News: The Ladakh conflict opened up the discussion on India China border issue. The government maintains that ‘no Indian territory has been occupied by China’. But the satellite imagery, expert views suggest Chinese encroachment on Indian land.
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India’s defeat in the Sino-India war of 1962 and later skirmishes between India and China led to huge mistrust. Yet, the disputed boundary remains undemarcated and unmarked for 60 long years.
What are the concerns for India?
Efforts by politicians and diplomats to de-link the border issue from the rest of the Sino-Indian relationship appear to be a negligent attitude to resolve LAC.
Freshly built Chinese enclaves and renamed towns located in Arunachal is a matter of concern. Indian troops are unable to access previously patrolling points in Ladakh.
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Chinese old tactics of salami-slicing territory and disdain for International laws should be taken as matters of serious concern, and India shouldn’t be complacent in hoping to resolve the dispute with time.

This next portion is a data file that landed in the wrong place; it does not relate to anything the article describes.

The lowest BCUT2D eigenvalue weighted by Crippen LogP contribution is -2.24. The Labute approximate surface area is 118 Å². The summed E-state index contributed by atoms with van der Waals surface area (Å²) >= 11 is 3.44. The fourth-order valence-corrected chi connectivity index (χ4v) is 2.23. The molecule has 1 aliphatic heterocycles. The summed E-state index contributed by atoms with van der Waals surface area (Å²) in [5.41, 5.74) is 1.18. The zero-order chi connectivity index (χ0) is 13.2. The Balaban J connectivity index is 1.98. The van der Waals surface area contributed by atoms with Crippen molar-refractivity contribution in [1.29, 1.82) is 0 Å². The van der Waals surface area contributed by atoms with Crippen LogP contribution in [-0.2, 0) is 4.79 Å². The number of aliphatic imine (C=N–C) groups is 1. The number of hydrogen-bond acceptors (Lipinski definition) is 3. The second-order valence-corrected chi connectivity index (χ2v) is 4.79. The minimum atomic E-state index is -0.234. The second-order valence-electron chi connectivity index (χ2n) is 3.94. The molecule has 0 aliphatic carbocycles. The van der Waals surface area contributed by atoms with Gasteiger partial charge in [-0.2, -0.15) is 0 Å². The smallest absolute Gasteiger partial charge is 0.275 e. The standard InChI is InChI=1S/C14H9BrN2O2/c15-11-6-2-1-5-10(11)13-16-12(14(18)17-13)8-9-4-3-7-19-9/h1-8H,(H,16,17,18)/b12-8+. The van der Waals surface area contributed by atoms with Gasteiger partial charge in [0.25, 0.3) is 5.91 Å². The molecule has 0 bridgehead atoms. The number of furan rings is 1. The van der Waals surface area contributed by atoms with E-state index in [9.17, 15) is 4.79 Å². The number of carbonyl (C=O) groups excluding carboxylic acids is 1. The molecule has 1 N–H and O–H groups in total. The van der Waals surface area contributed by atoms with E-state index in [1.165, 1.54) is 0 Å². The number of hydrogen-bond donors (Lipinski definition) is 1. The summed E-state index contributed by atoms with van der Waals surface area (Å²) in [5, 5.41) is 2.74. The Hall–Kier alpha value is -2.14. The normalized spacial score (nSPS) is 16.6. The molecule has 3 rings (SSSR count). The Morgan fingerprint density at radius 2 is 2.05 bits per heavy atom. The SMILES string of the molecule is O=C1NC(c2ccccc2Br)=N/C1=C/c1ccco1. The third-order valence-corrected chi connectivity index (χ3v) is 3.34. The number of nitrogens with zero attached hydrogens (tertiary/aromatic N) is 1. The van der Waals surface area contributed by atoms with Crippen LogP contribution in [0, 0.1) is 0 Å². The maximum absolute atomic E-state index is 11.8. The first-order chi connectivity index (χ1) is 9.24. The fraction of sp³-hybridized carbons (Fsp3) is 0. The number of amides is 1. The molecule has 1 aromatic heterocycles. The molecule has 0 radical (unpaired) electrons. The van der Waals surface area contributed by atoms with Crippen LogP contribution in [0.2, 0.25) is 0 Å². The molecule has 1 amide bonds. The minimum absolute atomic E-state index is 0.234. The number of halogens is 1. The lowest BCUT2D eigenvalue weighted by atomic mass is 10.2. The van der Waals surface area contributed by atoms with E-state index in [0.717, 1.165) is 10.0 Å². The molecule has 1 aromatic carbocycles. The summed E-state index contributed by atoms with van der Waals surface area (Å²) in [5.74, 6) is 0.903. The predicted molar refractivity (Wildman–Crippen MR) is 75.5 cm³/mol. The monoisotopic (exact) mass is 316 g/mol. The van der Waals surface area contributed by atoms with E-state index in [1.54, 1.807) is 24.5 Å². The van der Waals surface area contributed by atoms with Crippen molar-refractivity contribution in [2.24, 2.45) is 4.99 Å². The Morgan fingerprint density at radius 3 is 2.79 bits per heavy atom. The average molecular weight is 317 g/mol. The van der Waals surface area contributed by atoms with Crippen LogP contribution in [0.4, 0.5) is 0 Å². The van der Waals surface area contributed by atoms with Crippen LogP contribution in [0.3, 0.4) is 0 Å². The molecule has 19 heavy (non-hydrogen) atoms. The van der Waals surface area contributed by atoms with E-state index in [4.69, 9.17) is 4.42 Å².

What should be the way forward?
First, India can learn from the past and follow the “quid pro quo” proposed by Zhou Enlai. He proposed China would recognise the McMahon Line in exchange for India making certain adjustments in the west.
Second, India can put sustained pressure on China on diplomatic, trade, and psychological fronts and awaits results.
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Third, India could threaten China’s Indian Ocean sea lanes via trade war. India’s strategic presence near the Strait of Malacca could be utilized in this regard. The last way out could be to maintain the status quo and engage in sustained military/diplomatic parleys for a positive outcome.
A pragmatic stand to settle international borders peacefully could make India focus further on its nation-building and socio-economic development.
Source: This source is based on the article “Pragmatism, not jingoism will help India deal with China” published in the Indian Express on 14th February 2022.